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  • Profile picture of the author Jason Fulton
    Using your example of 'S**t loads of new leads coming in each day' I would say building a relationship doesn't matter. I agree with you that the recurring winners of most jv's contests just blast copy & paste emails out to their large lists. Doing this doesn't seem to hurt their bottom dollar.

    But they can afford to have a high unsubscribe rate due to their large influx of new leads each day, something most people don't have the luxury of doing.

    So a relationship does matter if you're not bringing in more leads than your losing.

    Hope i made sense, ha ha

    Jason
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    • Profile picture of the author Jason James
      Originally Posted by Jasonb25 View Post

      Using your example of 'S**t loads of new leads coming in each day' I would say building a relationship doesn't matter. I agree with you that the recurring winners of most jv's contests just blast copy & paste emails out to their large lists. Doing this doesn't seem to hurt their bottom dollar.

      But they can afford to have a high unsubscribe rate due to their large influx of new leads each day, something most people don't have the luxury of doing.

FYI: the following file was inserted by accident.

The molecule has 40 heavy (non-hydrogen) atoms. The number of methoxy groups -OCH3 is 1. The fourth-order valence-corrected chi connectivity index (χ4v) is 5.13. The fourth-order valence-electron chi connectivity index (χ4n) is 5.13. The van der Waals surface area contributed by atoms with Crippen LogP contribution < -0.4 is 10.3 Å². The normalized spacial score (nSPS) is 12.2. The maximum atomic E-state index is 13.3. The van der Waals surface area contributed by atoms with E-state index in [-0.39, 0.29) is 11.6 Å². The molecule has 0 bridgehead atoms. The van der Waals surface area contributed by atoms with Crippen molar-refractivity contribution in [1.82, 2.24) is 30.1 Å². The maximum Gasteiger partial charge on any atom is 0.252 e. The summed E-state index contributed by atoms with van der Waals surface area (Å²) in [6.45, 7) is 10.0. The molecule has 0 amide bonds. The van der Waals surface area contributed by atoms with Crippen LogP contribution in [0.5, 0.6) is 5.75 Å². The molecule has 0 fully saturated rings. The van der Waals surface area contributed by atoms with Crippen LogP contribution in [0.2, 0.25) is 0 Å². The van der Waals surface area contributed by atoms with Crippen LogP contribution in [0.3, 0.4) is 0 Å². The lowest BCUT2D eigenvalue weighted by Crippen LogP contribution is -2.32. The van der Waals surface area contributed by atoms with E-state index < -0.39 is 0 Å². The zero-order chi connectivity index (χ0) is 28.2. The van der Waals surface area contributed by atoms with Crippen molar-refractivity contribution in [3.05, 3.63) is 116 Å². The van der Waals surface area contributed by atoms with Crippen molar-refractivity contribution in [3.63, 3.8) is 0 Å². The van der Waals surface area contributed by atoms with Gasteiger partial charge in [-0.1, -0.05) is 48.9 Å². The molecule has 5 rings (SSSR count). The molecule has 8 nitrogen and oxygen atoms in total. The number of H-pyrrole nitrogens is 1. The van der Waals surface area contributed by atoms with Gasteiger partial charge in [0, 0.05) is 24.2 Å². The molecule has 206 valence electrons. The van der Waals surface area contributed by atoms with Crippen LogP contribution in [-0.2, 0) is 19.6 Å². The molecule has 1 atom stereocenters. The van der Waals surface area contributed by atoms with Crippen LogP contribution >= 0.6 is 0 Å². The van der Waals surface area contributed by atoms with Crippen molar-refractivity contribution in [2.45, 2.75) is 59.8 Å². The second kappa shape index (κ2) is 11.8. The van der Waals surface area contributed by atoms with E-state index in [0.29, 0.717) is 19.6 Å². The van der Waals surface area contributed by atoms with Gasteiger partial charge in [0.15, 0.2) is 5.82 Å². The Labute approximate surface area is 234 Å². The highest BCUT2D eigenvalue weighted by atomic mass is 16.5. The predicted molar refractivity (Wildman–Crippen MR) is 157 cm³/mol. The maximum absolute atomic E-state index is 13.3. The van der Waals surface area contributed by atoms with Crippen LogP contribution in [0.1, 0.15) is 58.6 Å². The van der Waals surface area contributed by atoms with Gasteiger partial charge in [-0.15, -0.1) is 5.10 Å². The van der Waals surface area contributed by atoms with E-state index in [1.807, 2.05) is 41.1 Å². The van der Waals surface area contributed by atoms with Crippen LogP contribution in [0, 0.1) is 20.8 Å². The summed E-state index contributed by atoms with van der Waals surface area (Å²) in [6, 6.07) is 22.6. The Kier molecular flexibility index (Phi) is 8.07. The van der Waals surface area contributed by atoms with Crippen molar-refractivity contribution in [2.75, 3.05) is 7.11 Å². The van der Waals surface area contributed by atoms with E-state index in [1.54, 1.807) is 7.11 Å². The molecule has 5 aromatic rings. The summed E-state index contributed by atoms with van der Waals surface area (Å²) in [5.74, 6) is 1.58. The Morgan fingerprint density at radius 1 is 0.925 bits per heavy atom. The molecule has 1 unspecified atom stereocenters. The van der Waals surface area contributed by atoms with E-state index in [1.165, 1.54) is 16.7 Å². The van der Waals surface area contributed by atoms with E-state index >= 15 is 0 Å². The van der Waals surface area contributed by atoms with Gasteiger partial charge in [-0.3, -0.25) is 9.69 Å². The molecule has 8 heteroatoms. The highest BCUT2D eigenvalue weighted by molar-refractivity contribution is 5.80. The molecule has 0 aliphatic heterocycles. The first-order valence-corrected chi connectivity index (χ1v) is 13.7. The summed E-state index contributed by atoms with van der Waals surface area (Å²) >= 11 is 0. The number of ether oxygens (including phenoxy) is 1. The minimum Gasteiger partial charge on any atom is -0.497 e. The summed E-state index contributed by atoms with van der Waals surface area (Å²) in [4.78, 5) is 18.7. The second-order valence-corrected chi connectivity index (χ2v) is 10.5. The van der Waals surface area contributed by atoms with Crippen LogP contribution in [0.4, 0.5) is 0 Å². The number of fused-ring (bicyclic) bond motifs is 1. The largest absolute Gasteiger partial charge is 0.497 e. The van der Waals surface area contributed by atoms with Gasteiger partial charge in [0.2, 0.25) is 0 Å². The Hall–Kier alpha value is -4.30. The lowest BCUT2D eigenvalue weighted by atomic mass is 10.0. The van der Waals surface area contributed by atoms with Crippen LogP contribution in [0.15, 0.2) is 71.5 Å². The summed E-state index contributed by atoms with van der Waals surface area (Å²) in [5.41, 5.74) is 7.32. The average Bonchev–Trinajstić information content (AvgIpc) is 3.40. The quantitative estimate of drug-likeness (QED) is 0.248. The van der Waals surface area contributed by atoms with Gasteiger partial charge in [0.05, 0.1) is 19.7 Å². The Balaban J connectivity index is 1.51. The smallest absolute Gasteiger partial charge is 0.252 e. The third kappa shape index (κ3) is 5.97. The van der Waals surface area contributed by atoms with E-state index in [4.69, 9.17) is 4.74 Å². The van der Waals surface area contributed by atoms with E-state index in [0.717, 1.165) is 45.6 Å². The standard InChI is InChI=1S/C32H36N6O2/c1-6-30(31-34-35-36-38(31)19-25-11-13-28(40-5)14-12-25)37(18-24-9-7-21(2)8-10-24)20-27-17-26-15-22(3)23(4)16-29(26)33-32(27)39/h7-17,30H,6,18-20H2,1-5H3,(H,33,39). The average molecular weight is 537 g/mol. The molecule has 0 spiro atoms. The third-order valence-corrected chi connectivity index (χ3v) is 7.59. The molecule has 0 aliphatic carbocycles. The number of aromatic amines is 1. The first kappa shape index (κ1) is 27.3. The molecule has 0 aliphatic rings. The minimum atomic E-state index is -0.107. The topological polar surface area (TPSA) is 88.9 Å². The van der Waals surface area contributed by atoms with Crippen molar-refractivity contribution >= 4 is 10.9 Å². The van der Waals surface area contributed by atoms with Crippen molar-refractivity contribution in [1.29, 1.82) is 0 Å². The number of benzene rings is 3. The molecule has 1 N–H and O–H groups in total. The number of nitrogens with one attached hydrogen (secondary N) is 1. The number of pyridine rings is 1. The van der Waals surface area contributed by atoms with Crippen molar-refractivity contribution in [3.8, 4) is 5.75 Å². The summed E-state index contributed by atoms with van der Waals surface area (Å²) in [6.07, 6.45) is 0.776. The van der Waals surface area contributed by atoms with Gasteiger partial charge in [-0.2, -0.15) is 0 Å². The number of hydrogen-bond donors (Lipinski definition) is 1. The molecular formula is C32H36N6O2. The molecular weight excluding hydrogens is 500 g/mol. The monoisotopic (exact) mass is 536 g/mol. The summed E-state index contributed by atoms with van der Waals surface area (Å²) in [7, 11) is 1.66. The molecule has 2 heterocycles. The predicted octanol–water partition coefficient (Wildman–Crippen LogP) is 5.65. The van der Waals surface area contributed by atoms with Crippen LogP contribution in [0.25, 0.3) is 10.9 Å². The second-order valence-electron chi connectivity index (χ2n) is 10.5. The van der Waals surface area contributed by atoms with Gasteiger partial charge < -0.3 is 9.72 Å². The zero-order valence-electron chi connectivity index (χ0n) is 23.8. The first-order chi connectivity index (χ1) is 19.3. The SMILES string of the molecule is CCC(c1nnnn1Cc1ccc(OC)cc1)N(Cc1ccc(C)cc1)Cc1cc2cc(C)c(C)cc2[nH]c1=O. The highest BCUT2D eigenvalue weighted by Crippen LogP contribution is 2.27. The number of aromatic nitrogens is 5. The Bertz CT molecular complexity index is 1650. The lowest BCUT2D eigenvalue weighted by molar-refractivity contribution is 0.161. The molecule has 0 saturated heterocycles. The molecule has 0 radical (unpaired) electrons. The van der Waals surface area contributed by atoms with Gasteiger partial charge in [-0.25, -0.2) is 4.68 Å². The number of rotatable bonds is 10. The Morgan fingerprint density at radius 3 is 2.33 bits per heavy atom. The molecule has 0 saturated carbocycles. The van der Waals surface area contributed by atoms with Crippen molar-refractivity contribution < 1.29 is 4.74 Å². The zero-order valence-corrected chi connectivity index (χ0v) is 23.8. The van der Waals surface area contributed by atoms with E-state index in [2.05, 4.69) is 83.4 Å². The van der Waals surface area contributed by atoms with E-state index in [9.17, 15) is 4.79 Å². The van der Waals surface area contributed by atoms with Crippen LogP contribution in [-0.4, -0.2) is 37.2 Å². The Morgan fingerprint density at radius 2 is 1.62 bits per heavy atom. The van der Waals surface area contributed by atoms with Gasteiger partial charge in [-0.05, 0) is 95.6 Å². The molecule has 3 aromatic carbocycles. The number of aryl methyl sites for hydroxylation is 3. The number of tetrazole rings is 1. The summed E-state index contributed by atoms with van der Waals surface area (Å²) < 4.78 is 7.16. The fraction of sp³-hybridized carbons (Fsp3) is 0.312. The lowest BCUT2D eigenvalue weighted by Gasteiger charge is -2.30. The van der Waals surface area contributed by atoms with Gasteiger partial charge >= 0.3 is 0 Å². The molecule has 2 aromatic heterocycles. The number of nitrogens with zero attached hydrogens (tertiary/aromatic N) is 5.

So a relationship does matter if you're not bringing in more leads than your losing.

      Hope i made sense, ha ha

      Jason
      Yes Jason, that makes total sense..I guess the point is to discover how to bring in so many leads that completely bombarding your list doesnt do anything except make a lot of money.

      Seems internet marketing is now simple, get aweber or similar autoresponder, generate 1,000's of new leads daily, copy/paste emails and deposit checks...OMG I've cracked the code! :-)
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  • Profile picture of the author Ouroboros
    I think relationships matter more than ever, but in this day of submitter bots and "instant systems" few people make the effort.

    The success of those gooroo efforts can be attributed to some extent to the size of their lists and their reputation. Surely they put in the effort somewhere to build such trust.
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  • Profile picture of the author houstonb